Blue was not even a native of the area, growing up about 700 miles away from Athens. He was in the Navy fresh out of high school and stationed in South Carolina when his fondness of the Georgia football program began.  It all started when he wanted to see a friend from homea Bulldog player during the mid-70sso he ventured to Athens for merely a visit, but returned intrigued with Georgia football, and it intrigued with him. 

Every chance Blue got to visit his hometown friend, and all of his Georgia teammates, he did so, leaving his Navy base in South Carolina and venturing west for the weekend.  And, he never missed a home game.

I was told, it was the day following a particular home affair when Blue was where he always was the day after a Bulldogs' game: at the Coliseum saying "good bye" to the players before their Sunday meetings, and before he was to return to base. As Blue walked away towards his carthe familiar white Pinto station wagon with wood panelingCoach Dooley walked up to a group of waving players. Some will tell you that Coach Dooley wasn't even familiar with every member of his own team, but he was certainly familiar with Blue.

"Who is that guy?"  Dooley asked the group of players.  "I see him everywhere!"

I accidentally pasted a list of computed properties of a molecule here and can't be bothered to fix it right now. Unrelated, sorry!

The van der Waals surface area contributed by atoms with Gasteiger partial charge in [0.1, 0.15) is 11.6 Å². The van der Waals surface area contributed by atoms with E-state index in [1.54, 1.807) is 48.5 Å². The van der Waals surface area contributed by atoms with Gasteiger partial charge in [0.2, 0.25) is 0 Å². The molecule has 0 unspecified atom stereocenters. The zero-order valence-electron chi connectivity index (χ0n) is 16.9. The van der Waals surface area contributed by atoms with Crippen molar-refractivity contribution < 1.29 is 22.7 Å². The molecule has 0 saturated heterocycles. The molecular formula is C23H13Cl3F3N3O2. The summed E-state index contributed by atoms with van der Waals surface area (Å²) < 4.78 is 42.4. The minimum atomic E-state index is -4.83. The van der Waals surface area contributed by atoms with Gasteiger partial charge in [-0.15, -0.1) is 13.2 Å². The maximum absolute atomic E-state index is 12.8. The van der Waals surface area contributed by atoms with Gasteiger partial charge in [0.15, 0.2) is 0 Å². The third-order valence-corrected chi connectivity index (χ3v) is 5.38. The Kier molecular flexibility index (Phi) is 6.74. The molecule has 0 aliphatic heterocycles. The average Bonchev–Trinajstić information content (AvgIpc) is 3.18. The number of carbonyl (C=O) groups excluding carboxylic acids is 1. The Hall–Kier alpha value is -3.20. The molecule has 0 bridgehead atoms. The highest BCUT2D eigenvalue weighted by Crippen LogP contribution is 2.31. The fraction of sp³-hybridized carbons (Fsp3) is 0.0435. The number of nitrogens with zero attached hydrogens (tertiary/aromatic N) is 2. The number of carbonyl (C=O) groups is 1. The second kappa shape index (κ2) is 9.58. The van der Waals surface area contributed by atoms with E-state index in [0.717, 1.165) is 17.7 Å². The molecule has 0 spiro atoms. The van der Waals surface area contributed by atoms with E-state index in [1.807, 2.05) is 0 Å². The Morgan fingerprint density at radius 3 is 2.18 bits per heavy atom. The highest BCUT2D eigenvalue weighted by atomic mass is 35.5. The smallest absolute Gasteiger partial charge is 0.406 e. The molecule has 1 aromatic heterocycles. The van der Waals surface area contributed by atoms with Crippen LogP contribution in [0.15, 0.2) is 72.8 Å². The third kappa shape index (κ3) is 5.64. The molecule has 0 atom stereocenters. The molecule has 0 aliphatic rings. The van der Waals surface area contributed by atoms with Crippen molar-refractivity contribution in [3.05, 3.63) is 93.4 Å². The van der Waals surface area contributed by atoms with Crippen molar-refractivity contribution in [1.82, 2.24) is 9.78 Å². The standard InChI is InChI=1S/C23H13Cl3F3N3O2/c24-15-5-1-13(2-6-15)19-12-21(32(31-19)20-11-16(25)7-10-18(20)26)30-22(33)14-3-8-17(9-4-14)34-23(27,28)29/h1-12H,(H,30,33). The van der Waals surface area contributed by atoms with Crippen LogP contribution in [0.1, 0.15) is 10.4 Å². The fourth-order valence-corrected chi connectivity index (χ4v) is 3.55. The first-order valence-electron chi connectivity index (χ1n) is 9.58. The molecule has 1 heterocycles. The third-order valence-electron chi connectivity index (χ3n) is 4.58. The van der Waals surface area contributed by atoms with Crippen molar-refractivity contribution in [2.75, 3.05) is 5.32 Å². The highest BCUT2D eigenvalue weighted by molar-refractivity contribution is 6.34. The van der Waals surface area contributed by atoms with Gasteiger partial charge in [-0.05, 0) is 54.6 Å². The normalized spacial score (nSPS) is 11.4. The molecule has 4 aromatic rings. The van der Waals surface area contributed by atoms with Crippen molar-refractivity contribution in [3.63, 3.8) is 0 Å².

"The guy was like dog sh-- after the snow meltseverywherethe bus, the locker room, you name it," a former player said of Blue.  "I think even Coach Dooley quietly accepted Blue’s presence.  He was so much part of the team, I wouldn't be surprised if our trainers wrapped Blue’s ankle before games."

It has been said Blue first became "part" of the team by carrying a star player's shoulder pads on the bus for him.  For the next few years, those same shoulder pads would be brought onto the team bus by Blue, and there he'd sit with the team as the only individual on the entire bus not actually associated with the team.

Notably, it was on one of the team buses following a big victory when some alumni approached from outside, calling through the open windows, ready to hand out some "$50 handshakes."  Blue thought, what the heck?, and stuck his arm out a bus window.  Just like the standout players were handed, he too received $50 for a job well done.

Blue was one of those people who quickly made friends with seemingly everyoneplayers, cheerleaders, and even coaches.  He was innovative, as well, creating the "Shag Rag"the name "SHAG" and jersey No. "80" on a towelfor wide receiver Steve "Shag" Davis, marking what I believe to be the first personalized equipment accessory in UGA football history.  At the 1976 Cotton Bowl, while the Georgia players, coaches, and their wives attended the pregame galas during the weekget thisBlue babysat the kids of an assistant coach.  On the return flight home, Blue got to fly on the chartered plane carrying UGA President Fred Davison and the Georgia cheerleaders, assuredly saying "Go Dogs!" all the way home.